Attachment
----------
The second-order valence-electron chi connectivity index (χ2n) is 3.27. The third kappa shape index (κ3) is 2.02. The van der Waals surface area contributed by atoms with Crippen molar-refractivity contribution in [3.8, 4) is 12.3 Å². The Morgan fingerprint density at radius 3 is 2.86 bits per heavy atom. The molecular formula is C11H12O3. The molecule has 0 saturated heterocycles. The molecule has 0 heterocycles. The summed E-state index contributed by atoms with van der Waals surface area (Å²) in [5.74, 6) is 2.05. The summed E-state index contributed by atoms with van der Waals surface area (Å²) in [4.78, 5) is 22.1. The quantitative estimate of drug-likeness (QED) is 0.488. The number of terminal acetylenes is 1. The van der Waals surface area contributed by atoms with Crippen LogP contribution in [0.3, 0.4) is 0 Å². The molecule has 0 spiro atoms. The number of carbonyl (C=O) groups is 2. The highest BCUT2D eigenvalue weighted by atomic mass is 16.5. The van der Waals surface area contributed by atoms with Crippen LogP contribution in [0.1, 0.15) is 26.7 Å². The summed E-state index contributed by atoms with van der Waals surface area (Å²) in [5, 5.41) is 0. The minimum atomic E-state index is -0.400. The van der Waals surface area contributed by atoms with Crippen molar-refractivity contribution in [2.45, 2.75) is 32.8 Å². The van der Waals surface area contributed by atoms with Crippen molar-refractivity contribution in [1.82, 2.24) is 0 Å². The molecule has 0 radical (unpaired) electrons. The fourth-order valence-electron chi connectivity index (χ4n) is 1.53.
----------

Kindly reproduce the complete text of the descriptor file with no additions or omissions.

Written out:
The second-order valence-electron chi connectivity index (χ2n) is 3.27. The third kappa shape index (κ3) is 2.02. The van der Waals surface area contributed by atoms with Crippen molar-refractivity contribution in [3.8, 4) is 12.3 Å². The Morgan fingerprint density at radius 3 is 2.86 bits per heavy atom. The molecular formula is C11H12O3. The molecule has 0 saturated heterocycles. The molecule has 0 heterocycles. The summed E-state index contributed by atoms with van der Waals surface area (Å²) in [5.74, 6) is 2.05. The summed E-state index contributed by atoms with van der Waals surface area (Å²) in [4.78, 5) is 22.1. The quantitative estimate of drug-likeness (QED) is 0.488. The number of terminal acetylenes is 1. The van der Waals surface area contributed by atoms with Crippen LogP contribution in [0.3, 0.4) is 0 Å². The molecule has 0 spiro atoms. The number of carbonyl (C=O) groups is 2. The highest BCUT2D eigenvalue weighted by atomic mass is 16.5. The van der Waals surface area contributed by atoms with Crippen LogP contribution in [0.1, 0.15) is 26.7 Å². The summed E-state index contributed by atoms with van der Waals surface area (Å²) in [5, 5.41) is 0. The minimum atomic E-state index is -0.400. The van der Waals surface area contributed by atoms with Crippen molar-refractivity contribution in [2.45, 2.75) is 32.8 Å². The van der Waals surface area contributed by atoms with Crippen molar-refractivity contribution in [1.82, 2.24) is 0 Å². The molecule has 0 radical (unpaired) electrons. The fourth-order valence-electron chi connectivity index (χ4n) is 1.53.